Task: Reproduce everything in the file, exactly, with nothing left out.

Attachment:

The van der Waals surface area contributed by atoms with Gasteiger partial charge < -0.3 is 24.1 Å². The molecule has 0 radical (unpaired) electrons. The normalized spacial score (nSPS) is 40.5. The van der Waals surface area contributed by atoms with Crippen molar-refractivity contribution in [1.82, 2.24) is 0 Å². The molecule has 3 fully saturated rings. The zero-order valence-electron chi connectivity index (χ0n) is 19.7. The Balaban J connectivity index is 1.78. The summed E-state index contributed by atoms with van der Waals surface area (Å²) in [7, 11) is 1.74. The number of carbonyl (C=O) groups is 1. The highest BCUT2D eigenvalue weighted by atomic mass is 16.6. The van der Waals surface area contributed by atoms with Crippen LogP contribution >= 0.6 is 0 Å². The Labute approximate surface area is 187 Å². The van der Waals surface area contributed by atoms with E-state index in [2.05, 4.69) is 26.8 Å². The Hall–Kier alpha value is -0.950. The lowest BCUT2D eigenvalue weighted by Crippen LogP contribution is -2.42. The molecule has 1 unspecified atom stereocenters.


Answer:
The van der Waals surface area contributed by atoms with Gasteiger partial charge < -0.3 is 24.1 Å². The molecule has 0 radical (unpaired) electrons. The normalized spacial score (nSPS) is 40.5. The van der Waals surface area contributed by atoms with Crippen molar-refractivity contribution in [1.82, 2.24) is 0 Å². The molecule has 3 fully saturated rings. The zero-order valence-electron chi connectivity index (χ0n) is 19.7. The Balaban J connectivity index is 1.78. The summed E-state index contributed by atoms with van der Waals surface area (Å²) in [7, 11) is 1.74. The number of carbonyl (C=O) groups is 1. The highest BCUT2D eigenvalue weighted by atomic mass is 16.6. The van der Waals surface area contributed by atoms with Crippen LogP contribution >= 0.6 is 0 Å². The Labute approximate surface area is 187 Å². The van der Waals surface area contributed by atoms with E-state index in [2.05, 4.69) is 26.8 Å². The Hall–Kier alpha value is -0.950. The lowest BCUT2D eigenvalue weighted by Crippen LogP contribution is -2.42. The molecule has 1 unspecified atom stereocenters.